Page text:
Shell discounts move to buy back shares
Friday 08 August 1997
Shares in the group fell 14.5p to 458.5p against a soaring stock market as Shell revealed a 10 per cent drop in net income between April and June to pounds 1.07bn. It left earnings for the first half of the year down 15 per cent to pounds 2.49bn.
Mark Moody-Stuart, Shell's group managing director, said share buybacks had been considered often but were "just a non-starter" because of a 25 per cent tax charge for investors in the Netherlands.
BP this week announced plans to buy back shares next year to raise its debt levels. Shell, in contrast, has pounds 7bn of cash in the bank.
Hinting at the possibility of a generous interim dividend increase in September, Mr Moody-Stuart said: "I haven't heard shareholders complaining lately. Shell is a huge cash-generating machine."
Shell blamed the profits drop partly on the increase in the value of sterling, which knocked pounds 117m off second-quarter earnings. Another pounds 30m was wiped from chemicals profits after what the group described as "not terribly good planning" saw almost three quarters of the division's maintenance budget spent in just three months. It left chemicals profits outside the US down by 38 per cent in the second quarter to pounds 86m.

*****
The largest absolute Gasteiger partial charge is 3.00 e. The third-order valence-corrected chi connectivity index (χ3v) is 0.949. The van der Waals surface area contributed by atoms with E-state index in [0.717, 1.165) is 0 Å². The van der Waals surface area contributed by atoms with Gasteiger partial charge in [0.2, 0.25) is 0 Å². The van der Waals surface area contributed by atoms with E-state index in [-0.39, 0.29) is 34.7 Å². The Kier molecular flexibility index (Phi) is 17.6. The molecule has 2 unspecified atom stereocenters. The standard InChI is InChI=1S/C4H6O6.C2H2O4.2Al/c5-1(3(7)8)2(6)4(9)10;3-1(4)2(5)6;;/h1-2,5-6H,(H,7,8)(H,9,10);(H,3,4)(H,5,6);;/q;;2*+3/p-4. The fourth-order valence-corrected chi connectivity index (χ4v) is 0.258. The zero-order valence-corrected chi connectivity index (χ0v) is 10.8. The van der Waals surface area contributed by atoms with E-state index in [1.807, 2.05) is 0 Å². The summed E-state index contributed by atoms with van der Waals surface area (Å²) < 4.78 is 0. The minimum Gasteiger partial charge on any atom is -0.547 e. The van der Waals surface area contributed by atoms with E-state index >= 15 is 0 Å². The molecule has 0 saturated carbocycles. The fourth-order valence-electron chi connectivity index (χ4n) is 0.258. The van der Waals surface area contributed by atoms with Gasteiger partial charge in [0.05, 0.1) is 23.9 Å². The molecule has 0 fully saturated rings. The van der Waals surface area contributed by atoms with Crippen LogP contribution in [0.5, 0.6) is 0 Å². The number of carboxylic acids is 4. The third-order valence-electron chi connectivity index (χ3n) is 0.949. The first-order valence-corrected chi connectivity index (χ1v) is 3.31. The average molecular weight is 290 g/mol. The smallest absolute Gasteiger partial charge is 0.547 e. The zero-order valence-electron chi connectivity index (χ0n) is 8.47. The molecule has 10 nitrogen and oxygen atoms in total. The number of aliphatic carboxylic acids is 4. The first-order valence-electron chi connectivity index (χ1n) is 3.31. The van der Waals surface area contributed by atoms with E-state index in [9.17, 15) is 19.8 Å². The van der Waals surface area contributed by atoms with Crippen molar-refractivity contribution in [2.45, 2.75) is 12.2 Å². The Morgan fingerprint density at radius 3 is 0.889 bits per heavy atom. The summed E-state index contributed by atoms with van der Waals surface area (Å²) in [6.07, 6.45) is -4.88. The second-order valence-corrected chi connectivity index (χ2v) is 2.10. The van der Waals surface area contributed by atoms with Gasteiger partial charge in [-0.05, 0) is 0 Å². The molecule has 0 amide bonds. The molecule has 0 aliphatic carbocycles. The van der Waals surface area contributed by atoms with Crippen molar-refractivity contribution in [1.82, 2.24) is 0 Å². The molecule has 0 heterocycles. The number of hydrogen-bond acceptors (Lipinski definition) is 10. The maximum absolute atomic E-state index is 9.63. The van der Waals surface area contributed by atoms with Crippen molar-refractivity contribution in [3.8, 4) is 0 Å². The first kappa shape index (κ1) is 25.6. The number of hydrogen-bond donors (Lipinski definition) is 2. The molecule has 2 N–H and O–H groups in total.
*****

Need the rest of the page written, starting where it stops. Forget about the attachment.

In a clear indication yesterday of Shell's drive to inject a more entrepreneurial culture into the organisation, Mr Moody-Stuart revealed that the group was unlikely to meet this year's pounds 8bn investment target. Just 38 per cent of the annual budget was spent by the middle of this year, suggesting divisional managers were paying greater attention to profits.
Shell's rate of return on capital fell in the first half of the year from 11.8 per cent to 11.5 per cent, compared with a modest internal target of 12 per cent and BP's surprise surge in returns to 19 per cent earlier this week.
Fergus McCleod, oil analyst with NatWest Securities, welcomed the investment slowdown. "It's virtually impossible now for them to spend their full investment budget for this year. This is a hopeful sign that efficiencies will come through to the bottom line faster than expected."
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